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2021 Benefits Enrollment: Health Accounts (HSA, FSA, HRA) Thumbnail

2021 Benefits Enrollment: Health Accounts (HSA, FSA, HRA)


As part of your benefits enrollment at work, you may be offered a health account. The type of account available to you will be linked to your decision about medical insurance. The decision to use one of these accounts can have a big impact on how you will pay for medical expenses in the coming year, and in some cases, future years.

 

Do your homework

The brief overviews below of the different types of accounts you may encounter is just that. Each employer’s offer will have nuance that requires reading the literature they provide and perhaps asking questions to an HR representative. Look for any benefits or costs before assuming an option is the best for you. Also, remember that the option you chose for the previous calendar year may not be the best for the year ahead.

 

Qualified Medical Expenses

You will see several references below to "qualified medical expenses". The IRS maintains this definition which is important to determine what the various health accounts can or cannot be used for. Keep this in mind as you weigh the options.  


HSA: Health Savings Account

Health Savings Accounts (HSAs) are a type of account available to you if your health insurance plan is a qualified high-deductible health plan (HDHP). Your employer should let you know if you are eligible for a HSA. The idea behind an HSA is you put money into the account on a regular basis and then withdraw money later when major medical expenses arise. You’ll have the option to set up an HSA at a financial institution of your choice or most likely through your employer. The advantage of the direct employer option is they can take money out of your paycheck directly to contribute to the HSA.

Go to IRS.gov for more specifics on limits and eligibility. 


Pros

  • Tax advantaged: Money in an HSA receives a deduction for what you contribute, any interest or growth is tax-free, and withdrawals (made for qualifying medical expenses) are tax- free.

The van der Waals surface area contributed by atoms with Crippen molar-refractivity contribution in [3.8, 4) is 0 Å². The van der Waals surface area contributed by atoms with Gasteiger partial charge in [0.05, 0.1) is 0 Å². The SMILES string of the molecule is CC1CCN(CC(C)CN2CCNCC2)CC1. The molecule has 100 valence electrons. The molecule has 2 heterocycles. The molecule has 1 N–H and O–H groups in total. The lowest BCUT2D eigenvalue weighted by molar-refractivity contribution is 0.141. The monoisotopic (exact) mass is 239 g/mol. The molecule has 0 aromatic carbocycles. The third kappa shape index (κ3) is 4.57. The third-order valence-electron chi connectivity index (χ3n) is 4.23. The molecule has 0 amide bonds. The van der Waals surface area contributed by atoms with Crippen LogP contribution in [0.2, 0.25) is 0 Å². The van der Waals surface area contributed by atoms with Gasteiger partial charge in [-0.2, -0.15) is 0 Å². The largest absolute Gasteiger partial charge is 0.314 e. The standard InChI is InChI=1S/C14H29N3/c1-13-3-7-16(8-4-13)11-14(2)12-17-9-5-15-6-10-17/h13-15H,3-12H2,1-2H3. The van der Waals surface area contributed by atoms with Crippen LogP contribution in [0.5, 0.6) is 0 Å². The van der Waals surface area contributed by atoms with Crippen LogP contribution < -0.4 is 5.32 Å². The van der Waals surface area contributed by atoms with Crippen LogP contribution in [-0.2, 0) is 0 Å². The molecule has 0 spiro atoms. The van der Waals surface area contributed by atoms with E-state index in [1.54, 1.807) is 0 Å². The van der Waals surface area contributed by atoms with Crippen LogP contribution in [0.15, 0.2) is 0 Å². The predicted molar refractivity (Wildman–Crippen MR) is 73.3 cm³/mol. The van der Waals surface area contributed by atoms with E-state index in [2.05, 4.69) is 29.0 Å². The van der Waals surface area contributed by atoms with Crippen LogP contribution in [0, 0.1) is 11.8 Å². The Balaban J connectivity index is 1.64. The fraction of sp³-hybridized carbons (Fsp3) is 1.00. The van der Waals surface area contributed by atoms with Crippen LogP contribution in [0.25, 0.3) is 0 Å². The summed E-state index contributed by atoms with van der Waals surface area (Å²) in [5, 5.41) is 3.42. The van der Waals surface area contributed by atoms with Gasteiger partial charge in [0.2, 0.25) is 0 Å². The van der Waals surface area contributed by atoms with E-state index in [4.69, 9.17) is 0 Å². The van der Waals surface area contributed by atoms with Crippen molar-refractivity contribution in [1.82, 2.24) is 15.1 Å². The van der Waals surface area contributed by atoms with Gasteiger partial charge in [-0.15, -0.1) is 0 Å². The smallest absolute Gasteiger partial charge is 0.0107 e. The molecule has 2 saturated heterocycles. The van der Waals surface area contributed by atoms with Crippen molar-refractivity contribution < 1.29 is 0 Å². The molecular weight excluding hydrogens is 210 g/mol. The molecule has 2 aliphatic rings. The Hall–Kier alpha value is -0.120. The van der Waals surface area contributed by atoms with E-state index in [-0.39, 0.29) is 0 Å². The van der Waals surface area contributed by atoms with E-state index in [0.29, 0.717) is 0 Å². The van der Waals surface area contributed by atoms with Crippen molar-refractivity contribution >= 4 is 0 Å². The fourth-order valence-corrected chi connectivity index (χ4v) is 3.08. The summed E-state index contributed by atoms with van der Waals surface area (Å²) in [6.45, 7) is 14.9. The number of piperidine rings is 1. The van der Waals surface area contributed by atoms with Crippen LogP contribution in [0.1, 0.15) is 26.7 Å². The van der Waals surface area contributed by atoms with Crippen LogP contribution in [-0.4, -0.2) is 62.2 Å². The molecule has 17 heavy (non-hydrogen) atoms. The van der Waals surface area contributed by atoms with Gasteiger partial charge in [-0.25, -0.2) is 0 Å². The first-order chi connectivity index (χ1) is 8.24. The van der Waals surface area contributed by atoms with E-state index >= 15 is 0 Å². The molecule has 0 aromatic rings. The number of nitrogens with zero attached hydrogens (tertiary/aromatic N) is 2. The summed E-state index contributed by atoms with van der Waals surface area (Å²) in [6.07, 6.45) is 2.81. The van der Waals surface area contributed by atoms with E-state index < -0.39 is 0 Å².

• You own the account and get to keep the money if it is not used. You also get to keep it if you leave the employer.
  • Money inside an HSA can be invested to grow over time.

 

Cons

  • You are responsible for funding the account for the most part. Some employers will make a small contribution, but this is guaranteed and likely not as much as you need.
  • You need to keep good records of medical expenses to prove to the IRS an amount withdrawn is for a “qualified medical expense.” Missing this step can lead to penalties and taxes.

 

 

FSA: Flexible Spending Account

Flexible Spending Accounts (FSAs) are a type of account available in conjunction with certain health insurance plans. The idea is to use funds for expenses not directly covered by medical insurance. FSAs are offered in different types for specific uses so be sure to check what your employer is offering.

Health FSA-Can be used to pay for qualifying medical expenses.

Limited Purpose FSA-Can only be used for qualifying dental and vision expenses.

Dependent Care FSA-Can only be used for dependent care expenses like daycare, after school, or adult care.

You’ll have to decide how much to put in your FSA as an amount deducted from each paycheck.

 

Pros

  • Money deducted from your paycheck is “pre-tax” which can help lower your overall income for tax purposes in a year.
  • FSAs can be used for items that might not be covered by insurance.
  • The full benefit is available right away. In other words, if you sign up to contribute $1,000 over the course of the year, the full $1,000 is available to you on January 1 to use for qualifying medical expenses.

 

Cons

  • Funds in an FSA stay with your employer. In other words, if you leave for a new job you can’t take any remaining FSA funds with you.
  • There’s no ability to invest the funds in an HRA or earn any interest.
  • FSAs are generally use it or lost it during the calendar year. Some plans offer a grace period for the first 2 ½ months of the year to use unused amounts.

 

 

 

HRA: Health Reimbursement Account

Some types of medical insurance plans will offer a health reimbursement account (HRA). The account is setup, owned, and funded by your employer to pay for a portion of your medical expenses during the year. Whatever amount is in the account is completely determined by your employer. HRAs are often drawn upon automatically by the insurance provider when a claim is paid. In other words, most plans will pull money from this account when “out of pocket” medical expenses arise without you needing to act. This is not guaranteed, so you’ll need to confirm how your plan works.

 

Pros

  • Your employer funds the account, albeit at an amount they choose.
  • Some employers will reward healthy choices by making an additional contribution to your HSA.
  • The amount put into your HRA is not taxed.

 

Cons

  • Funds in an HRA stay with your employer. In other words, if you leave for a new job you can’t take any remaining HRA funds with you.
  • There’s no ability to invest the funds in an HRA or earn any interest.
  • Some plans are use it or lose it and do not carry over to a new calendar year.


Look at the whole picture

Health accounts can offer the opportunity to save ahead for future medical expenses. Carefully consider how your family might benefit from a particular option while balancing other factors like taxes that are impacted by a particular option. Best wishes with your benefits choices. 


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